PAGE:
Turning a Massive Problem into Soil Fertility & Economic Value
I recently witnessed the return of life to Jordan and Rachelle Meyers’ fields, which are transitioning from giant ragweed and thistles into soil-building plants such as chicory, red clover, and wild bergamot. During the past few years, the family, which farms in southeastern Minnesota’s Houston County, has used hard work and attention to the soil to turn a massive problem into soil fertility and economic value. I saw firsthand how they are doing that during a Land Stewardship Project Soil Builders pasture walk.
While they shared their farm’s investment in soil health, other LSP members, neighbors, and family members shared their own experience with cover cropping, integrating livestock on the land, and other soil building practices. The key tool these beginning farmers are using to turn weed pests into profit is “adaptive managed grazing,” which is a form of grazing that involves moving livestock every day to build back soil fertility. Judging by the turnout and number of questions asked, plenty of other people of various ages and backgrounds are also interested in how to rejuvenate less-than-optimal land. At one point, Jordan summarized the day’s success: “Jeepers cats it's already 2 o’clock!”
The field day was located near Caledonia on a farm that's made up of what's considered mostly marginal land. This means that the soil, landscape, and other factors make traditional farming methods like row cropping a difficult task due to erosion and weeds. Purchasing or renting marginal land can be a good bet for beginning farmers like the Meyers who are looking to build back soil fertility in a profitable manner on affordable acres. They rent this particular farm, and after trying to row crop it for five years, they grew tired of fighting nature.
“What they [the ragweed and thistles] were telling us was our soils were really in a bacterial state…,” said Jordan. A bacterial state, such as the case in a weedy field, occurs when too much nitrogen is being cycled into the ground. “To change that we needed to start adding more carbon to our soils,” he added.
Instead of mowing the weeds and attempting to establish beneficial species through tillage and seeding, the Meyers added value to the pests in the form of forage and ground cover. Using high-density strip grazing, or “flash grazing,” with electric fencing, the stockers — cattle bought from and sold back to the sale barn — graze or trample down the invasive weeds, breaking up their growth cycles, protecting soil moisture, and reducing inputs.
“The only equipment that we own is our fencing, and the only things we give these guys are grass, weeds, and water,” Jordan explained.
Utilizing a bale-grazing system where they painstakingly muscle hay bales to areas with little growth to encourage cattle to congregate on them, Jordan and Rachelle ensure that hoof activity coupled with the urine and manure of the cattle regenerates the soil. They also analyze the cowpies to determine, based on their consistency, if their cattle are getting enough protein. The young farmers say the number one tool for producing grass-fed beef is the refractometer, which measures the sugar content of plants. Using this, they have learned to determine how much to feed their cattle and that their forages have the most energy in the afternoon when they’ve absorbed the morning’s moisture. They’ve been pleasantly surprised at the relatively high sugar content of the weeds they graze.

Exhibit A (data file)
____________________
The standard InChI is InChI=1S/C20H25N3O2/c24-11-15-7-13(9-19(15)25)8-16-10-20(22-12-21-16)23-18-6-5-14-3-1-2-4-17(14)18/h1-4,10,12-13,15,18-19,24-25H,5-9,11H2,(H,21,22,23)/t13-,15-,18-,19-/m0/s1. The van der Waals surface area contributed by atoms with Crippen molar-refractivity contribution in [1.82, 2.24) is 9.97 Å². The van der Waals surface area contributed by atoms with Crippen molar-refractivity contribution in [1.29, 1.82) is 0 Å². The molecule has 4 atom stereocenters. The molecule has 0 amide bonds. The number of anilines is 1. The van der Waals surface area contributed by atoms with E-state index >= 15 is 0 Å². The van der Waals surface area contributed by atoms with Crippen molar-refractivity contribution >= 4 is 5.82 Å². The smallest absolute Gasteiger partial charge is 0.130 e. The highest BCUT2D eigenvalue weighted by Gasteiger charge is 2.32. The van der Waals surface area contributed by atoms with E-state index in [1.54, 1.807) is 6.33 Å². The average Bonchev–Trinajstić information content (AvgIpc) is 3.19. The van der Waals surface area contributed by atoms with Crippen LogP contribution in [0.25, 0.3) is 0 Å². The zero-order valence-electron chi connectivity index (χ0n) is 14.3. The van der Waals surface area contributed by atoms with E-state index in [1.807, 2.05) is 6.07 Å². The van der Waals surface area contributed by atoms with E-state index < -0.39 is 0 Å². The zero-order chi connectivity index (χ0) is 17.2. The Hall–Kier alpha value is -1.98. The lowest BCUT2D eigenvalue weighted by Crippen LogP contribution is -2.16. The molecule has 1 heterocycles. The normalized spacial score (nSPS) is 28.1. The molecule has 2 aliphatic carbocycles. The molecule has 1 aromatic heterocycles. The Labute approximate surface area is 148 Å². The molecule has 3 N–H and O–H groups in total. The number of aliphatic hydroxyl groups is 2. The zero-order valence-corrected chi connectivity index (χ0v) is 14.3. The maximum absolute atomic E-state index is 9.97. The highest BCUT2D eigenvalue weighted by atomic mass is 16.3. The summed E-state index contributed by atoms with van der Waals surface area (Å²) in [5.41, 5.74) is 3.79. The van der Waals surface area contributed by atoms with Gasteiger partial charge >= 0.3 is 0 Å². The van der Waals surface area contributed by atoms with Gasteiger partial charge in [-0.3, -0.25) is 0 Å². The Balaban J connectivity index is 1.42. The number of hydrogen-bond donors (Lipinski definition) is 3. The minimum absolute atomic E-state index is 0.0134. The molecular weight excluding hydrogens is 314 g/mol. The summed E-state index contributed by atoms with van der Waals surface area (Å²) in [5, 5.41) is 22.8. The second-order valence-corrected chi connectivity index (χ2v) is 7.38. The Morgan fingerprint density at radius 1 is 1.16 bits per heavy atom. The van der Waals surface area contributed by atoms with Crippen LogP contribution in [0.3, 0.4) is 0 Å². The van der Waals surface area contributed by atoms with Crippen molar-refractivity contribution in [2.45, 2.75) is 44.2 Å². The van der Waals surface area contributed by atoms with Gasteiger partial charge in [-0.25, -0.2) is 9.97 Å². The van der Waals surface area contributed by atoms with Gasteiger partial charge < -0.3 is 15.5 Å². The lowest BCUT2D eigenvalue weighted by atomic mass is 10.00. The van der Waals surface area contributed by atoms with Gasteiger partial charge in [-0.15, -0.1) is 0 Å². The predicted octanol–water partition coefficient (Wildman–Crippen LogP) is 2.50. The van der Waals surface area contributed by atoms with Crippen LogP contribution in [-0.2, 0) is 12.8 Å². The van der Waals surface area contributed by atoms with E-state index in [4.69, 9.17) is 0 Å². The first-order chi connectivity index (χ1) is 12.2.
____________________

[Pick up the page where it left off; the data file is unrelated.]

During the field day, we continued to learn about these exciting and innovate practices as we explored the habitat of their goats, the second of the four animals Wholesome Family Farms produces for direct-sale to consumers. Jordan described how the goats feed on invasive species like buckthorn and multiflora rose along almost impenetrable hillsides in the woods, preserving the fungal soil under maple and oak canopies. As an avid hiker, I was pleased to see bergamot and black-eyed Susans next to emerging saplings. The goats, which are sold as antibiotic-free, 100% grass-fed meat along with the rest of their products, are rotated through 300 acres of forest on this particular rented farm (it also includes 200 acres of open pasture).
Balancing the direct-to-consumer livestock enterprise with raising a family and planning for the future centers around the health of the soil, the animals, and their customers. With five young children, nutritious, ethically raised food is a driving force for the Meyers’ various enterprises.
“I decided it was too difficult to find food I actually wanted to feed my family, so we started growing our own,” Rachelle recalled.
With support from the owner of this particular farm (they also rent and own other parcels in the area), the Meyers can experiment with building the kind of healthy soil that adds value back to the land. And that has bigger implications. For example, one of the pests they are using to transition their soil profitably is giant ragweed, a major problem for farmers throughout the Midwest because of its ability to take over crop fields and resist being killed by herbicides. By trampling and grazing the ragweed, these beginning farmers are not just benefiting the local soil, but the larger agricultural community.
As this field day made clear to me, on a farm like this one, it all connects: healthy soil, healthy food, healthy communities
Sam Streukens is an LSP member-leader who lives in Winona, Minn. He is on contract to organize with LSP’s Soil Health Team this summer. Check out this recent LSP video where Rachelle and Jordan Meyer describe their “cell” grazing system. On episode 255 of LSP’s Ear to the Ground podcast, Jordan describes how they are “embracing the weed” and using livestock to convert their soil from a bacterial to a fungal state.